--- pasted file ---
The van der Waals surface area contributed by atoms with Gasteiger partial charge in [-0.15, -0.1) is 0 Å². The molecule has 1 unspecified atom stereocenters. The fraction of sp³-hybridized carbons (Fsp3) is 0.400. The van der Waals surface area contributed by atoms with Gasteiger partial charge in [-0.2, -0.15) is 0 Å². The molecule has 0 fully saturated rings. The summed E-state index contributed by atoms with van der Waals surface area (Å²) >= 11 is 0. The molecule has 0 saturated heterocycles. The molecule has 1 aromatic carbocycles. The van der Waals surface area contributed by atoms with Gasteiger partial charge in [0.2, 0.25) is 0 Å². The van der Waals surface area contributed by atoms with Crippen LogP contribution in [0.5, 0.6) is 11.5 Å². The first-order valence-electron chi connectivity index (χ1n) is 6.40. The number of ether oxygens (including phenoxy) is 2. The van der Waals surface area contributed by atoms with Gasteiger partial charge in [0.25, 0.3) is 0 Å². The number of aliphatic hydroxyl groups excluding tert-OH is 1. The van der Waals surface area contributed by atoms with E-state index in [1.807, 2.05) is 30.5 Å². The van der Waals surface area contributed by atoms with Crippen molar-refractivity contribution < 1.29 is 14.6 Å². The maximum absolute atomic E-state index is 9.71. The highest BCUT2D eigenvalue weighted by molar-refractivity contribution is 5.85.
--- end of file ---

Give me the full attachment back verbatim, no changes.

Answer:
The van der Waals surface area contributed by atoms with Gasteiger partial charge in [-0.15, -0.1) is 0 Å². The molecule has 1 unspecified atom stereocenters. The fraction of sp³-hybridized carbons (Fsp3) is 0.400. The van der Waals surface area contributed by atoms with Gasteiger partial charge in [-0.2, -0.15) is 0 Å². The molecule has 0 fully saturated rings. The summed E-state index contributed by atoms with van der Waals surface area (Å²) >= 11 is 0. The molecule has 0 saturated heterocycles. The molecule has 1 aromatic carbocycles. The van der Waals surface area contributed by atoms with Gasteiger partial charge in [0.2, 0.25) is 0 Å². The van der Waals surface area contributed by atoms with Crippen LogP contribution in [0.5, 0.6) is 11.5 Å². The first-order valence-electron chi connectivity index (χ1n) is 6.40. The number of ether oxygens (including phenoxy) is 2. The van der Waals surface area contributed by atoms with Gasteiger partial charge in [0.25, 0.3) is 0 Å². The number of aliphatic hydroxyl groups excluding tert-OH is 1. The van der Waals surface area contributed by atoms with E-state index in [1.807, 2.05) is 30.5 Å². The van der Waals surface area contributed by atoms with Crippen molar-refractivity contribution < 1.29 is 14.6 Å². The maximum absolute atomic E-state index is 9.71. The highest BCUT2D eigenvalue weighted by molar-refractivity contribution is 5.85.